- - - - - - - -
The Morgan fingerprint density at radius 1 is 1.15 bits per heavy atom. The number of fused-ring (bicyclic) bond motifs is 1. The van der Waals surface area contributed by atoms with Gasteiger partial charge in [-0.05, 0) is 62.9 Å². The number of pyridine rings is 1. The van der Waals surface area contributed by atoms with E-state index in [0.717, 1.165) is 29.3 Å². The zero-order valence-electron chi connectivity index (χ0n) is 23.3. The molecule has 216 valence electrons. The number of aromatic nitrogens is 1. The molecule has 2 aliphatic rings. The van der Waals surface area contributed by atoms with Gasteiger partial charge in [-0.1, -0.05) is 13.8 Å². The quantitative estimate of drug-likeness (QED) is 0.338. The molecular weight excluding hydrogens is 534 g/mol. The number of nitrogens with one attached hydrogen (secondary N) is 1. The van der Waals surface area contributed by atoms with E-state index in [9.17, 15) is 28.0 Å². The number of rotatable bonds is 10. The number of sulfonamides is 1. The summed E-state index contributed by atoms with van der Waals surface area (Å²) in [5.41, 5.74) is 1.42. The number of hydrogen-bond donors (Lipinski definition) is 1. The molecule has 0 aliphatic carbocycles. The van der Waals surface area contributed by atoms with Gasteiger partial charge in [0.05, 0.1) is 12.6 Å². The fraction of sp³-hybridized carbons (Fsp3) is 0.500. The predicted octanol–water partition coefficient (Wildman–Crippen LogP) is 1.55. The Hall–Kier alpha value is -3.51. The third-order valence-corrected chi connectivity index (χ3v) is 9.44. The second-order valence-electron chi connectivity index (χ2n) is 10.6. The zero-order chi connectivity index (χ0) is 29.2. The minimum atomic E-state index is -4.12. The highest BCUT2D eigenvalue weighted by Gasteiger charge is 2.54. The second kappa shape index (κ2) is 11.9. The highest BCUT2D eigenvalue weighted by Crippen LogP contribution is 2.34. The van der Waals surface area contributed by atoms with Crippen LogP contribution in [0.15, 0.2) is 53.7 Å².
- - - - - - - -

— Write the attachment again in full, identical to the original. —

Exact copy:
The Morgan fingerprint density at radius 1 is 1.15 bits per heavy atom. The number of fused-ring (bicyclic) bond motifs is 1. The van der Waals surface area contributed by atoms with Gasteiger partial charge in [-0.05, 0) is 62.9 Å². The number of pyridine rings is 1. The van der Waals surface area contributed by atoms with E-state index in [0.717, 1.165) is 29.3 Å². The zero-order valence-electron chi connectivity index (χ0n) is 23.3. The molecule has 216 valence electrons. The number of aromatic nitrogens is 1. The molecule has 2 aliphatic rings. The van der Waals surface area contributed by atoms with Gasteiger partial charge in [-0.1, -0.05) is 13.8 Å². The quantitative estimate of drug-likeness (QED) is 0.338. The molecular weight excluding hydrogens is 534 g/mol. The number of nitrogens with one attached hydrogen (secondary N) is 1. The van der Waals surface area contributed by atoms with E-state index in [9.17, 15) is 28.0 Å². The number of rotatable bonds is 10. The number of sulfonamides is 1. The summed E-state index contributed by atoms with van der Waals surface area (Å²) in [5.41, 5.74) is 1.42. The number of hydrogen-bond donors (Lipinski definition) is 1. The molecule has 0 aliphatic carbocycles. The van der Waals surface area contributed by atoms with Gasteiger partial charge in [0.05, 0.1) is 12.6 Å². The fraction of sp³-hybridized carbons (Fsp3) is 0.500. The predicted octanol–water partition coefficient (Wildman–Crippen LogP) is 1.55. The Hall–Kier alpha value is -3.51. The third-order valence-corrected chi connectivity index (χ3v) is 9.44. The second-order valence-electron chi connectivity index (χ2n) is 10.6. The zero-order chi connectivity index (χ0) is 29.2. The minimum atomic E-state index is -4.12. The highest BCUT2D eigenvalue weighted by Gasteiger charge is 2.54. The second kappa shape index (κ2) is 11.9. The highest BCUT2D eigenvalue weighted by Crippen LogP contribution is 2.34. The van der Waals surface area contributed by atoms with Crippen LogP contribution in [0.15, 0.2) is 53.7 Å².